Clinton, Obama make peace

Clinton, Obama make peace but spar over war
By Ellen Wulfhorst and Jeff Mason

LOS ANGELES (Reuters) - Democrats Barack Obama and Hillary Clinton struck a cordial tone in their first one-on-one presidential debate on Thursday, directing their attacks at Republican front-runner John McCain while disagreeing on who could best lead U.S. troops out of Iraq.

The two Democratic White House contenders dropped the angry and confrontational approach of their last debate in South Carolina, adopting a friendly tone and saying their similarities were greater than their differences.

"I was friends with Hillary Clinton before we started this campaign; I will be friends with Hillary Clinton after this campaign is over," said Obama, a 46-year-old Illinois senator who would be the first black U.S. president.

Clinton, a 60-year-old New York senator who would be the first woman U.S. president, said the Republican White House contenders were offering "more of the same."

"Just by looking at us, you can tell we aren't more of the same," she said at the debate at Los Angeles' Kodak Theatre. "We will change our country."

The meeting was the final debate ahead of Tuesday's Democratic nominating contests in 22 states, the biggest single day of voting in U.S. presidential nominating history. Clinton and Obama are in a tight battle for the right to represent Democrats in November's presidential election.

They split the first four significant nominating contests, with Obama winning Iowa and South Carolina and Clinton winning New Hampshire and Nevada.

Both candidates leveled criticism at the 71-year-old McCain, citing his comment U.S. troops could remain in Iraq for 100 years and his support for extending President George W. Bush's tax cuts from 2001 and 2003 after voting against them at the time.

"Somewhere along the line, the (McCain) Straight-Talk Express lost some wheels and now he is in favor of extending Bush tax cuts that went to some of the wealthiest Americans who don't need them and we're not even asking for them," Obama said.
Clinton, asked about the prospect of another term in the White House for a Clinton after eight years of her husband and 12 years of a member of the Bush family, took aim at both Bushes.


"It did take a Clinton to clean after the first Bush and I think it might take another one to clean up after the second Bush," she said.

It was the first debate since last week's fierce South Carolina showdown, which featured harsh personal attacks between the two senators that sparked a week of bitter accusations by Obama, Clinton and Clinton's husband, former President Bill Clinton.

But they eased off the attacks after Obama's South Carolina win and clearly decided it was better to stay positive in Thursday's debate.

Obama, an early opponent of the Iraq war, questioned her 2002 Senate vote to authorize the war in Iraq. He assailed Clinton who has frequently said she had the experience to lead from "day one" in the White House.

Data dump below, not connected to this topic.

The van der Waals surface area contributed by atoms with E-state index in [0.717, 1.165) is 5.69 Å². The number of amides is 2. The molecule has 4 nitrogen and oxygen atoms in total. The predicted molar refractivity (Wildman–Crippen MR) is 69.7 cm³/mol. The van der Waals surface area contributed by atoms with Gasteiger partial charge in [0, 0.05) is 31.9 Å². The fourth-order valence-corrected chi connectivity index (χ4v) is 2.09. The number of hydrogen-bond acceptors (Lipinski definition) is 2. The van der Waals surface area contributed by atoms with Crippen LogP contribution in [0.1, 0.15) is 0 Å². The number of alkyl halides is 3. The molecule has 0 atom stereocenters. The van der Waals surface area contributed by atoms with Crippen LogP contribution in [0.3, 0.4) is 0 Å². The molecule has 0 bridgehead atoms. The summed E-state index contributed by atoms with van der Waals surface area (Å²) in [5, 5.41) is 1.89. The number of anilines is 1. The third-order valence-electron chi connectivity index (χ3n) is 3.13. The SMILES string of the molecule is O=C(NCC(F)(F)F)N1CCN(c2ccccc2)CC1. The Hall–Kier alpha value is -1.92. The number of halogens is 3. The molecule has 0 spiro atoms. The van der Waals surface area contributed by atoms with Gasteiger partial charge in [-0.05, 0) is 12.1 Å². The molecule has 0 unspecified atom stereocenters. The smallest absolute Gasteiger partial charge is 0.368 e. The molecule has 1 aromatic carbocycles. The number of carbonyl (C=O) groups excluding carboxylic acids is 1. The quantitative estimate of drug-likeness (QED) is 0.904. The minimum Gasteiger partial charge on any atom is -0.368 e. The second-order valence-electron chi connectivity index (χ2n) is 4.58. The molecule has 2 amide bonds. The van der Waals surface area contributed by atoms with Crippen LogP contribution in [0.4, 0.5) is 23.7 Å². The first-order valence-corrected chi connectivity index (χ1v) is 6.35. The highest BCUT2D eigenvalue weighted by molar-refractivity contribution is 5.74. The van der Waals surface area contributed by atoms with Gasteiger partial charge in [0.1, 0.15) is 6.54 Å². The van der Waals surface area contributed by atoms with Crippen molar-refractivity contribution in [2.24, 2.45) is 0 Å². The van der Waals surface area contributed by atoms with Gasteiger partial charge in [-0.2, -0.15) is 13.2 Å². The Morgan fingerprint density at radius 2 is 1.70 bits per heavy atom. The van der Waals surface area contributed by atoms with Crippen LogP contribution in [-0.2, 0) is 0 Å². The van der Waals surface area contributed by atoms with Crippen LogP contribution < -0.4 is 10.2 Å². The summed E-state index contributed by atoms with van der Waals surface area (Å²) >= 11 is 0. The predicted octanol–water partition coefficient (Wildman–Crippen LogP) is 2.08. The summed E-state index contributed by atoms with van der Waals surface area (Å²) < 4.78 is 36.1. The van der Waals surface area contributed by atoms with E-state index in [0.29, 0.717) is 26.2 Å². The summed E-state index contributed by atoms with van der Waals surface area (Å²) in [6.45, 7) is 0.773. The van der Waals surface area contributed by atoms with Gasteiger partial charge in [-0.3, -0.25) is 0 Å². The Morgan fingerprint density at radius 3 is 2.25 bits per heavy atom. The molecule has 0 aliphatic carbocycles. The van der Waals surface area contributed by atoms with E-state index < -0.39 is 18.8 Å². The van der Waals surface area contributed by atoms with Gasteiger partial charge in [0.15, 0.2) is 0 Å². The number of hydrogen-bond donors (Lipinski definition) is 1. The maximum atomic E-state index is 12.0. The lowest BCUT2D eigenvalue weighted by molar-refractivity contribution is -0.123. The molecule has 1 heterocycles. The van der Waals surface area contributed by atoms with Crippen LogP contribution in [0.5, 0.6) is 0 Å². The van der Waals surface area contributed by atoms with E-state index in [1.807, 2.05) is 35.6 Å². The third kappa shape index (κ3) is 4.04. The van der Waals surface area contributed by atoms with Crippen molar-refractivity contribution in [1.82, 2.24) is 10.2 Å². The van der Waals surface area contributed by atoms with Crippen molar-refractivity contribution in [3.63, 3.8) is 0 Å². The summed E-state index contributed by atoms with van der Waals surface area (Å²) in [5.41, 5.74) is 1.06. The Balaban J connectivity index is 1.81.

"Part of the argument that I'm making in this campaign is that it is important to be right on day one," he said.

Both candidates pointed to health care as one of their biggest policy differences. Clinton's plan requires all Americans to have coverage, and she criticized Obama's plan because it could leave up to 15 million people uninsured.

"You have to bite this bullet, you have to say 'Yes, we will try to get to universal health care'," she said.

Obama said anyone who wanted health care could get it under his plan, which would focus on bringing down costs.

Obama and Clinton also disagreed on whether illegal immigrants should have the right to driver's licenses, with Clinton opposing the idea. But Obama noted Clinton's difficulty in forming a position after a debate in October when she dodged the issue several times.

"Sen. Clinton gave a number of different answers over the course of six weeks on this issue, and that did appear political," Obama said.

The debate was their first since Obama crushed Clinton and John Edwards in a South Carolina landslide on Saturday, driving Edwards from the race. Both Clinton and Obama praised Edwards in their opening statements.

Earlier on Thursday, popular California Gov. Arnold Schwarzenegger endorsed Republican presidential candidate John McCain, giving the Arizona senator a boost in his drive to gain his party's nomination for the White House.

"He is a great American hero and an extraordinary leader. This is why I am endorsing him to be our next president of the United States," the actor-turned-politician said.

California is the largest prize among the states that hold nominating contests on "Super Tuesday." McCain, the Republican front-runner, already leads state polls over former Massachusetts Gov. Mitt Romney.

Obama reported he raised $32 million in the month of January alone, matching his biggest three-month fundraising haul of the year and helping him pay for new ads in a half-dozen states that hold contests after "Super Tuesday."

(Writing by John Whitesides; editing by Howard Goller)

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